Guy running


If we ignore this integrative approach to training, then symptoms of pain in our joints will typically appear and hinder us from running distances that we’ve been training months or even years for.


Too Strong of a Heart?

What muscles get toned from running? Well, most would say our glutes, hamstrings, quads, and calves. But what about your heart? Researchers have found that chronic excessive endurance exercise from cycling, rowing, and even long distance running can lead to development of a larger than normal heart. As with any other muscle that has to work, and gets bigger and “stronger” to adapt to the workload, so does the heart. 


This enlargement of the heart may leave tiny micro-scars in the heart and cause it to beat in an abnormal rhythm which could lead to heart strain, heart palpitations, or even heart attacks.


Chest Pain

Photo by jcomp


This doesn’t mean that we should avoid training the heart at all; we should be looking at training the heart as a system with the rest of the body. If we tend to exercise in a way that trains the muscles of the body in an isolated fashion, our organs may lose the stimulus to work efficiently to support the demands of the body. For example, if the muscles of the body are not being utilized correctly during a long distance run, the heart may need to work harder in order to compensate for the lack of involvement of the muscles. You may commonly see this in many marathon runners where their physique lacks muscle while a sprinter looks muscle bound.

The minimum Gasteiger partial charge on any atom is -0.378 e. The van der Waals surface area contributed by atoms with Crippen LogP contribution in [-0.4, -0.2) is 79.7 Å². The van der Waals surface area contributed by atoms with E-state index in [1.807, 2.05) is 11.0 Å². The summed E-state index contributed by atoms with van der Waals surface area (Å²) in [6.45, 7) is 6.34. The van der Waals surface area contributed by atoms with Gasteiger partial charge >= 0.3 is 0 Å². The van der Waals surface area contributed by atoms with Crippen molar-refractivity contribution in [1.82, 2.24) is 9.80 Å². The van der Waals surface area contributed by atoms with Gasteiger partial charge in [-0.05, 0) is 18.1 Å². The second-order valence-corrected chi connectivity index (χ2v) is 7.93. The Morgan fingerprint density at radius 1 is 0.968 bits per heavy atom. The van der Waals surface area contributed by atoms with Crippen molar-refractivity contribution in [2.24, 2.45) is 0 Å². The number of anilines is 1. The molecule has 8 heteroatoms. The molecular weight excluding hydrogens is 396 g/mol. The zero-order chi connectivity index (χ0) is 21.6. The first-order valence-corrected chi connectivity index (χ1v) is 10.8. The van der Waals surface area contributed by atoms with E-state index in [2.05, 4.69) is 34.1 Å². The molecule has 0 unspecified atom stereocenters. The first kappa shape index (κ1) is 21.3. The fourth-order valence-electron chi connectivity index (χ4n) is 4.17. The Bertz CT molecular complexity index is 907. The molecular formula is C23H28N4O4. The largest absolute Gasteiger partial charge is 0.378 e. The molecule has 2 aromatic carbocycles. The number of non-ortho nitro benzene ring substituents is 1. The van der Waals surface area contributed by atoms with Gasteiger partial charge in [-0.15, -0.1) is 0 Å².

At Functional Patterns, we prioritize training the body as a system to avoid these dangers of overstimulating one muscle, one organ, or one system as we try to integrate as many variables as possible at the same time.


 10 Week Course FTS


If this lack of integration between the muscles and organs can cause the heart to become abnormally large, could this happen to other organs or systems of the body as well?


The Trouble with Testosterone

Depression has been on the rise lately, and many people are using running as a means to improve their mental health and anxiety. Researchers have also found that there seems to be a causal link between depression and testosterone in both men and women. So if people are using long distance running as a means of improving their mental health and combating their depression, one would expect that their testosterone levels should be increasing along with the distances they run, correct?